2.3. R8-PNA-a145 Inhibits miR-145-5p

The PNAs were designed according to our standardized protocols, using the following criteria: (a) length of 18 bp, suitable for efficient synthesis also on large scale; (b) lack of self-complementarity both in antiparallel and parallel orientation; (c) minimal length of complementary sequences in mRNA, as evaluated by BLAST search; (d) when possible, targeting of the “seed region” which is an essential element for miRNA function. A carrier octaargine (R8) peptide was conjugated at N-terminus of the PNA chain since it induces an efficiency in the delivery which approaches 100% (i.e., uptake in 100% of the target cell population), as elsewhere published [24,25,26]; this conjugation is easily realized during PNA solid-phase synthesis using the same reagents and solvents. We have previously reported the higher efficiency of R8-PNA conjugates (R8-PNAs) in inhibiting target miRNAs when this activity is compared to that of conventional commercially available antagomiRNAs [38]. Control PNA (R8-PNA-a145-MUT) was obtained by modification of the position of four nucleobases, thus leaving the same base composition. The mutated sequence was also analyzed using BLAST search to assess possible interferences. Figure 3A reports the sequences of PNA selected in the present study. R8-PNA-a145-5p displays a fully complementary sequence with respect to R8-PNA-a145-MUT harboring three changes suppressing the hybridization as shown by circular dichroism (data not shown). HPLC-MS data characterizing the synthesized PNAs are presented in Figures S1–S5 in Supplementary Materials.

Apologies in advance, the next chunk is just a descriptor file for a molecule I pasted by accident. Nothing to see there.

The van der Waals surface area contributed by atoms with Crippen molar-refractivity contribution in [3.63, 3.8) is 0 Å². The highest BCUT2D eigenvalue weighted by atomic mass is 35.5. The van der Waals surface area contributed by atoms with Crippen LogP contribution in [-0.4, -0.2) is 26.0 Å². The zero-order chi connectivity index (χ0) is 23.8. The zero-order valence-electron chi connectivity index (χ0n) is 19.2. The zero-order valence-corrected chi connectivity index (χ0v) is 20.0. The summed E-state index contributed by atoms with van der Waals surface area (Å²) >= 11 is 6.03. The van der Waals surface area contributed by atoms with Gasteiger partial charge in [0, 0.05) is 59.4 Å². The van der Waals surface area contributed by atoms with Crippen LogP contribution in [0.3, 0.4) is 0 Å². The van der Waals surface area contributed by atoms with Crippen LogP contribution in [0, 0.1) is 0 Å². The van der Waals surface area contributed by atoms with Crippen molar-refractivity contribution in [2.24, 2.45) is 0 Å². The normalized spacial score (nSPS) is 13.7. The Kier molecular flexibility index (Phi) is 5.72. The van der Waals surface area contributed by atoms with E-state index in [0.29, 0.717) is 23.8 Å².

When Calu-3 cells were cultured in the presence of R8-PNA-a145 and of the mutated sequence R8-PNA-a145-MUT, a clear-cut result was obtained and depicted in Figure 3B. First of all, treatment of Calu-3 cells with R8-PNA-a145 leads to an inhibition of the miR-145-5p hybridization signals, compatible with decrease of free miR-145-5p content, and hence of its potential action, in treated cells; second, the mutant R8-PNA-a145-MUT displayed no inhibitory effects. The decrease of miR-145 hybridization signals following treatment R8-PNA-a145 is expected, in agreement with the effects of anti-miRNA PNAs elsewhere published [24,25,26,38]. In addition, we found that the effects are fairly specific; in fact, the results obtained demonstrate that hybridization specific for other miRNAs expressed in Calu-3 cells (for instance miR-433, miR-494 and miR-509) were unchanged following R8-PNA-a145 treatment. The representative experiments shown in Figure 3B,C demonstrate no effect of R8-PNA-a145 on miR-433-3p (Figure 3C) and, conversely, an inhibitory effect of R8-PNA-a433 on miR-433-3p (Figure 3C) with only minor effects on miR-145-5p (Figure 3B). Altogether these experiments support the concept that the effects of R8-PNA-a145 on miR-145-5p are sequence-specific. Finally, the effects of R8-PNA-a145 were also confirmed on other cell lines, such the lung epithelial NuLi-1 cell line (see the representative experiment shown in Figure 3D) [39].